Northern Valley Beacon

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Friday, June 16, 2006


Alito: Another little nail in the coffin of liberty

The Supreme Court changed the rules yesterday. It has been a rule that when police charge into a place to conduct a search for criminal evidence, they must first knock and announce who they are. In the past, courts have barred any evidenced gathered if the rule was not follow from admission to criminal trials. It was called the "exclusionary rule." The Supreme Court yesterday decided that evidence gathered without knocking and announcing could be admitted into trial. New Justice Alito along with new Chief Justice Roberts were among those who gutted the exclusionary rule.

The argument made by Justice Scalia was, essentially, that criminals got off when the police did not precisely follow the rules and that the social costs are too high.

This is one rule that was never intended to give comfort to the criminals. They have little chance to hide evidence in the few seconds between a knock and announcement of who is about to enter and the actual entrance of the police. The rule was one in a phalanx of rules designed to prevent the violation of Constitutional rights of citizens from unreasonable searches and seizures. It made the police take a methodical approach to insure that any evidence gathered was done so in a manner that established the credibility of the evidence and gave the subjects of searches a chance at due process of law. It was a rule that grew out of police-state tactics in which Constitional rights and due process of law were flouted by police departments.

O. J. Simpson was acquitted on the basis of reasonable doubt raised by the possibility that the police had planted evidence. People in Honkeyland have never understood the case. Simpson's lawyers got the case moved from a suburban jurisdiction to an inner city one. They knew that people in that jurisdiction, whether black, white, or Latino, were well indoctrinated into police tactics of beatings, framings, and planted evidence. The legal team knew that if they could establish a credible possibility that the police planted evidenced, their client would most likely be acquitted. Bad police tactics were something people in that neighborhood witnessed all the time.

And so, now that police do not have to knock and announce who they are, we have taken another step into the police state that is the dear aspiration of so many who call themselves conservatives today.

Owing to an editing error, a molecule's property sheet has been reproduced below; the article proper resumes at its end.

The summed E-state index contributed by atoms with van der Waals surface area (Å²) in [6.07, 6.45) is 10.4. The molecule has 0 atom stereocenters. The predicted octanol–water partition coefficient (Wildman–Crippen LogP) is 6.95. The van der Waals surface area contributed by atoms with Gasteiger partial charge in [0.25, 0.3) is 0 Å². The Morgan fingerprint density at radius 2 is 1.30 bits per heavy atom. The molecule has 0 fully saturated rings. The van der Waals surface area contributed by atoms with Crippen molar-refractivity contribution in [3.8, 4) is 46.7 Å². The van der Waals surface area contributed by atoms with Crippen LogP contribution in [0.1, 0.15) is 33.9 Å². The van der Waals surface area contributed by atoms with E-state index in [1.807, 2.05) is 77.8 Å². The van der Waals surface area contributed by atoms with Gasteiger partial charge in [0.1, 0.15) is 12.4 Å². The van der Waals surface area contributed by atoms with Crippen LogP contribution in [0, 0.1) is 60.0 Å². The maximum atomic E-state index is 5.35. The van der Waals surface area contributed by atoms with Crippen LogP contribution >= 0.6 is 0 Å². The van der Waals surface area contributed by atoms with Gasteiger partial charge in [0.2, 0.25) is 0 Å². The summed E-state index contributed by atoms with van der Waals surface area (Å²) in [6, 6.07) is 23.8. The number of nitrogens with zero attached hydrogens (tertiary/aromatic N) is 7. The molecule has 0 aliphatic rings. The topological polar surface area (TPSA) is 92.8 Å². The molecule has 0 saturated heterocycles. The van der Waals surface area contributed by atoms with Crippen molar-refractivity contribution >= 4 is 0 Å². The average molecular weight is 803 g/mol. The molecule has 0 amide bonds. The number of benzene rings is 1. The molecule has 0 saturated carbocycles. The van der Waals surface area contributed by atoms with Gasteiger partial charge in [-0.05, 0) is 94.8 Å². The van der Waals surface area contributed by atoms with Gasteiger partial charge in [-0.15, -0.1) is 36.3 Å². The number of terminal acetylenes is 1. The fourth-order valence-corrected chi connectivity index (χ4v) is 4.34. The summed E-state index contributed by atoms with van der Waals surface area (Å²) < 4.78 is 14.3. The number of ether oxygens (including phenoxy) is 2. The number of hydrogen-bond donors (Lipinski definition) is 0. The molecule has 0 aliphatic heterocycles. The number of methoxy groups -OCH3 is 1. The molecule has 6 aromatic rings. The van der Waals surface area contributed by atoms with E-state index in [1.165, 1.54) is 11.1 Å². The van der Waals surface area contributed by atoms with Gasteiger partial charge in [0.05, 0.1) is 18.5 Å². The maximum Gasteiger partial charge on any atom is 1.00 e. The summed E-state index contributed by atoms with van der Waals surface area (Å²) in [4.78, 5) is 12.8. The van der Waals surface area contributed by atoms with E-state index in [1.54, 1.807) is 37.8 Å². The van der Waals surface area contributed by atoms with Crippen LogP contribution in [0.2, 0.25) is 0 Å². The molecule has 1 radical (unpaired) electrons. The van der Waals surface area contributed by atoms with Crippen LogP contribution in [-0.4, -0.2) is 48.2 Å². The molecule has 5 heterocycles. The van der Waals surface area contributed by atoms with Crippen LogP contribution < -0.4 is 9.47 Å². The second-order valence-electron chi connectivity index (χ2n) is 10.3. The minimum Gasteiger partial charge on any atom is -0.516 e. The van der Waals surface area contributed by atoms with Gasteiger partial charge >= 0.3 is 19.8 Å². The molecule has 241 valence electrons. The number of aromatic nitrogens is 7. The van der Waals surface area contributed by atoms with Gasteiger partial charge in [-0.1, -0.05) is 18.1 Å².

However, Nathan Newman at TPM Cafe points out a possible conflict. The same conservatives who love the idea that police do not need to follow any rules for certain types of people are fond of the "Castle Doctrine." That doctrine is one in which if you believe someone has intruded in your home to do you harm, you have the right to blast the person away. Nathan Newman raises the issue of whether the Castle Doctrine can be invoked if some police who fail to knock and announce get blown away.

We have a strong hunch that the Castle Doctrine will apply only to people of certain ethnic strains and creeds.

We lived in Rochester, NY in the days of Tricky Dicky and his no-knock policies.

One of the Rochester Daily Chronicle, Times-Union (or whatever the Gannet rag was) had stories about a couple who had their front door smashed in and then being dragged out of their house naked with their children also dragged out into the street in the middle of the night.

One little problem. The FBI, local cops, drug force had the address wrong. Like Maxwell Smart might say, they "missed it by a mile"..or at least a house or two or found the wrong side of the street.

The next indignity and mark of government arrogance came when they refused to pay to replace the door and frame they smashed.

I think after the story hit the newspaper, the government did decide they could find money to repair the house. Of course, the damage they did to the innocent family and their own reputations was probably never undone.
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